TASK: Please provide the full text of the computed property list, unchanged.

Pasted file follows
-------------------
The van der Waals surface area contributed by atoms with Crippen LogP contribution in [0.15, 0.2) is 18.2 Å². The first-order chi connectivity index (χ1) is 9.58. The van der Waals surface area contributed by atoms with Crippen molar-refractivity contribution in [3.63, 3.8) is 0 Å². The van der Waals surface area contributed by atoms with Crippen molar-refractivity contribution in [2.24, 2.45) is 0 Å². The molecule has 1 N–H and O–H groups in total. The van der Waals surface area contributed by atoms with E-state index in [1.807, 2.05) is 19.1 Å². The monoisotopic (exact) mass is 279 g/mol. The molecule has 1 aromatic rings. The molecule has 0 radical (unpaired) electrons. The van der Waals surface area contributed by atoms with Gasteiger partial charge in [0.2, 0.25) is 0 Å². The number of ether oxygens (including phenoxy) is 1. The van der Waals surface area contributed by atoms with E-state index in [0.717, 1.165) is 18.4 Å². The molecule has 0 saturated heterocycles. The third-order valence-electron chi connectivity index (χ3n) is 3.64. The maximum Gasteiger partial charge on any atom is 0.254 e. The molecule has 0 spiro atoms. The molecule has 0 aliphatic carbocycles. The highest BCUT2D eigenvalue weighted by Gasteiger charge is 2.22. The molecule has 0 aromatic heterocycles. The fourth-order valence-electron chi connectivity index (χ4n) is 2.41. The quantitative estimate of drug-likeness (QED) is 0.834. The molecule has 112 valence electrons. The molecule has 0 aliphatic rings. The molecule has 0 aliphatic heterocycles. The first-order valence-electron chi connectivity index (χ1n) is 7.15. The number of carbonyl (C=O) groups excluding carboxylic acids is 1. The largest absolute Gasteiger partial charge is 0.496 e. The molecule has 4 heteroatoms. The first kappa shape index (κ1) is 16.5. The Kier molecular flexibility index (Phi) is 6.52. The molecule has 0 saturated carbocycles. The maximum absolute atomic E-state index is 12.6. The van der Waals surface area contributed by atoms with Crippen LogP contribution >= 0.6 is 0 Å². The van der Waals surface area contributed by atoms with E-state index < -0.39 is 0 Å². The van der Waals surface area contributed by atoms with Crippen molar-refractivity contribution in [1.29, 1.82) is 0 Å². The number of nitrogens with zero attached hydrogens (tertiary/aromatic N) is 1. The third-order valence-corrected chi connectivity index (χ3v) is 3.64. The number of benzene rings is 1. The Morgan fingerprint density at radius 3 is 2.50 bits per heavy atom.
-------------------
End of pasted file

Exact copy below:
The van der Waals surface area contributed by atoms with Crippen LogP contribution in [0.15, 0.2) is 18.2 Å². The first-order chi connectivity index (χ1) is 9.58. The van der Waals surface area contributed by atoms with Crippen molar-refractivity contribution in [3.63, 3.8) is 0 Å². The van der Waals surface area contributed by atoms with Crippen molar-refractivity contribution in [2.24, 2.45) is 0 Å². The molecule has 1 N–H and O–H groups in total. The van der Waals surface area contributed by atoms with E-state index in [1.807, 2.05) is 19.1 Å². The monoisotopic (exact) mass is 279 g/mol. The molecule has 1 aromatic rings. The molecule has 0 radical (unpaired) electrons. The van der Waals surface area contributed by atoms with Gasteiger partial charge in [0.2, 0.25) is 0 Å². The number of ether oxygens (including phenoxy) is 1. The van der Waals surface area contributed by atoms with E-state index in [0.717, 1.165) is 18.4 Å². The molecule has 0 saturated heterocycles. The third-order valence-electron chi connectivity index (χ3n) is 3.64. The maximum Gasteiger partial charge on any atom is 0.254 e. The molecule has 0 spiro atoms. The molecule has 0 aliphatic carbocycles. The highest BCUT2D eigenvalue weighted by Gasteiger charge is 2.22. The molecule has 0 aromatic heterocycles. The fourth-order valence-electron chi connectivity index (χ4n) is 2.41. The quantitative estimate of drug-likeness (QED) is 0.834. The molecule has 112 valence electrons. The molecule has 0 aliphatic rings. The molecule has 0 aliphatic heterocycles. The first-order valence-electron chi connectivity index (χ1n) is 7.15. The number of carbonyl (C=O) groups excluding carboxylic acids is 1. The largest absolute Gasteiger partial charge is 0.496 e. The molecule has 4 heteroatoms. The first kappa shape index (κ1) is 16.5. The Kier molecular flexibility index (Phi) is 6.52. The molecule has 0 saturated carbocycles. The maximum absolute atomic E-state index is 12.6. The van der Waals surface area contributed by atoms with Crippen LogP contribution >= 0.6 is 0 Å². The van der Waals surface area contributed by atoms with E-state index < -0.39 is 0 Å². The van der Waals surface area contributed by atoms with Crippen molar-refractivity contribution in [1.29, 1.82) is 0 Å². The number of nitrogens with zero attached hydrogens (tertiary/aromatic N) is 1. The third-order valence-corrected chi connectivity index (χ3v) is 3.64. The number of benzene rings is 1. The Morgan fingerprint density at radius 3 is 2.50 bits per heavy atom.